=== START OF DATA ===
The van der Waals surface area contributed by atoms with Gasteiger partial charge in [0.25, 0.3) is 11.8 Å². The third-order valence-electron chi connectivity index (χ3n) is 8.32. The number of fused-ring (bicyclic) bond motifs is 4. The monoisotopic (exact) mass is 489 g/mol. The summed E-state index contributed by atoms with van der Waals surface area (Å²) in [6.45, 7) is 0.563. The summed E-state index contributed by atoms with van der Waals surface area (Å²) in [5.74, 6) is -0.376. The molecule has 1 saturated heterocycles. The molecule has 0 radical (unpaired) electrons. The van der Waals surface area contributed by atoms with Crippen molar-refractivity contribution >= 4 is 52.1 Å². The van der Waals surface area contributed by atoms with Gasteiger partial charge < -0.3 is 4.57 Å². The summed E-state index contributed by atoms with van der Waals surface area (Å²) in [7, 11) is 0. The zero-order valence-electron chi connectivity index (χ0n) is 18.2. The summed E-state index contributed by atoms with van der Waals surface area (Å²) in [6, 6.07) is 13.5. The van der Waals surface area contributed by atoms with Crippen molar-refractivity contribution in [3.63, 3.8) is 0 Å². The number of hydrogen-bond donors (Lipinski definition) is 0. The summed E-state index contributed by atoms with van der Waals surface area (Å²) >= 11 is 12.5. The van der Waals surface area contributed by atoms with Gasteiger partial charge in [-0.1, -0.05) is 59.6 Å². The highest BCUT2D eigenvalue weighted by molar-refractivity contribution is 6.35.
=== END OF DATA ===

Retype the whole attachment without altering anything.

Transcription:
The van der Waals surface area contributed by atoms with Gasteiger partial charge in [0.25, 0.3) is 11.8 Å². The third-order valence-electron chi connectivity index (χ3n) is 8.32. The number of fused-ring (bicyclic) bond motifs is 4. The monoisotopic (exact) mass is 489 g/mol. The summed E-state index contributed by atoms with van der Waals surface area (Å²) in [6.45, 7) is 0.563. The summed E-state index contributed by atoms with van der Waals surface area (Å²) in [5.74, 6) is -0.376. The molecule has 1 saturated heterocycles. The molecule has 0 radical (unpaired) electrons. The van der Waals surface area contributed by atoms with Crippen molar-refractivity contribution >= 4 is 52.1 Å². The van der Waals surface area contributed by atoms with Gasteiger partial charge < -0.3 is 4.57 Å². The summed E-state index contributed by atoms with van der Waals surface area (Å²) in [7, 11) is 0. The zero-order valence-electron chi connectivity index (χ0n) is 18.2. The summed E-state index contributed by atoms with van der Waals surface area (Å²) in [6, 6.07) is 13.5. The van der Waals surface area contributed by atoms with Crippen molar-refractivity contribution in [3.63, 3.8) is 0 Å². The number of hydrogen-bond donors (Lipinski definition) is 0. The summed E-state index contributed by atoms with van der Waals surface area (Å²) >= 11 is 12.5. The van der Waals surface area contributed by atoms with Gasteiger partial charge in [-0.1, -0.05) is 59.6 Å². The highest BCUT2D eigenvalue weighted by molar-refractivity contribution is 6.35.